U.S. Supreme Court
Hanrick v. Hanrick, 153 U.S. 192 (1894)
Hanrick v. Hanrick
Argued and submitted April 3, 1894
Decided April 30, 1894
153 U.S. 192
Under the Act of March 3, 1887, c. 373, corrected by the Act of August 13, 1888, c. 866 (as under earlier acts), one of several defendants, being a citizen of the same state as a plaintiff, cannot remove a cause from a state court into the circuit court of the United States upon the ground of prejudice and local influence between himself and the other defendants.
A defendant who wrongfully removes a cause from a state court into the circuit court, from whose decree appeals are taken by himself and other parties to this Court, must, upon reversal of the decree by this Court for want of jurisdiction in the circuit court, pay the costs in that court as well as of all the appeals to this Court.
This was an action brought December 17, 1878, in the District Court of Falls County, in the State of Texas, to recover two undivided thirds of land in that county, of which Edward Hanrick, a citizen of that state, was seised at the time of his death, in 1865, intestate, and without issue. His chanroblesvirtualawlibrary
heirs at the time when this suit was brought were his sister, Elizabeth, Nicholas Hanrick and others, the children of his deceased brother James, and Edward G. Hanrick, the only son of another deceased brother. The plaintiffs were Elizabeth and the children of James, and were some of them citizens of the State of New York, and the others subjects of the United Kingdom of Great Britain and Ireland, and residents of Ireland. The defendants were Edward G. Hanrick, a citizen of Texas residing in the Northern District of Texas, who contended that the plaintiffs had no title because both Elizabeth and James were aliens, and Philip O'Brien and wife residents of the State of Massachusetts, and citizens of the United States, to whom some of the plaintiffs had conveyed their interests by a deed absolute in form, but alleged to be in trust for the grantors.
The petition, which stated the above facts, was afterwards amended by joining as defendants William Brady, a citizen of New York, John B. Sargent, a citizen of Massachusetts, and Wharton Branch and Edward J. Gurley, citizens of Texas. Brady, Sargent, and Branch severally claimed interests in the lands under conveyances from the defendants O'Brien and wife, and Gurley claimed an undivided third of the land under a deed from Edward G. Hanrick pursuant to a contract made by Edward Hanrick in his lifetime. The amended petition prayed for a partition of the whole land, having due regard to any valid conveyances of interests therein, and to other equitable considerations.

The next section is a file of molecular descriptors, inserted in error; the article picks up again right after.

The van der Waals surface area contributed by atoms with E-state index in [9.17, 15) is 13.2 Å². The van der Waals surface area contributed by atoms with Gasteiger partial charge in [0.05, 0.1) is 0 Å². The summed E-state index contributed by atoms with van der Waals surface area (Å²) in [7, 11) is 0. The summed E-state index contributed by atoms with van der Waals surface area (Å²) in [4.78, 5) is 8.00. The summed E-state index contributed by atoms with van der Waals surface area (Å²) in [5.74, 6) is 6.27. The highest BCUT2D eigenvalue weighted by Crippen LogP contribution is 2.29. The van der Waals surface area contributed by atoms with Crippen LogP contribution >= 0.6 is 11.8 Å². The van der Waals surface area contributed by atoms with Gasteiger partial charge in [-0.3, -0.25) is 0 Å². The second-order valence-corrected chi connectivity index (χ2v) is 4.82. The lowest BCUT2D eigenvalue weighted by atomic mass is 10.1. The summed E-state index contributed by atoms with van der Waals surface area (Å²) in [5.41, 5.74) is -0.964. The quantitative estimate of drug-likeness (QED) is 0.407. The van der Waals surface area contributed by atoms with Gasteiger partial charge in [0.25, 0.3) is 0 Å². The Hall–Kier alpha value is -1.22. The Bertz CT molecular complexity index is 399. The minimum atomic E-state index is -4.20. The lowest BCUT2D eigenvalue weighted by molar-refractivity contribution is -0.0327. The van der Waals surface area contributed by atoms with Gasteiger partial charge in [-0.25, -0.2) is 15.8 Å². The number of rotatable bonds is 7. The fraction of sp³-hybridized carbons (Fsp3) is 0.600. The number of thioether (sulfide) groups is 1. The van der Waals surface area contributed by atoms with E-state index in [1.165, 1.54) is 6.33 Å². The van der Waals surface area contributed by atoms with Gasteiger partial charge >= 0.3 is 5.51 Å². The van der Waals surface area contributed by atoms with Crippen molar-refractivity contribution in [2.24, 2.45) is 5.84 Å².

On June 15, 1887, Brady, relying on section 639 of the Revised Statutes, and the Acts of March 3, 1875, c. 137, and March 3, 1887, c. 373, filed in the state court a petition, supported by his affidavit, for the removal of the suit into the circuit court of the United States on the ground that there was in the cause a controversy between himself, a citizen of New York, and the defendants Edward G. Hanrick, Branch, and Gurley, citizens of Texas, and that, by reason of prejudice and local influence created by said Hanrick, Brady could not obtain justice in the courts of the state. Thereupon, the state court ordered the case to be removed as prayed for. chanroblesvirtualawlibrary
On November 21, 1887, the defendants Hanrick and Gurley moved the circuit court to remand the case to the state court because there was no controversy between the defendant Brady and the plaintiffs, because Brady was a citizen of the same state as some of the plaintiffs, because all the defendants were not citizens of a different state from the plaintiffs, because there was no separable controversy between Brady and any other party to the suit, and for other reasons.
On November 23, 1887, the circuit court, against the exception of the defendants Hanrick and Gurley, made an order denying their motion to remand the case to the state court, reciting that it had been made to appear to the court that, from prejudice and local influence, the defendant Brady would not be able to obtain justice in the courts of the state, and adjudging that the cause be removed from the state court to the circuit court.
The pleadings were then, by order of the circuit court, reformed according to the equity rules of the court, and, after further proceedings and hearings, it was decreed that the parties were entitled to undivided interest in the land as follows: the plaintiffs, two-ninths, the defendant Edward G. Hanrick, two-ninths, the defendants Brady and O'Brien and wife, two-ninths, and the defendant Gurley, one-third. A final decree of partition was entered accordingly, from which appeals were taken to this Court by the plaintiffs, by the defendant Hanrick, and by the defendants Brady and O'Brien and wife.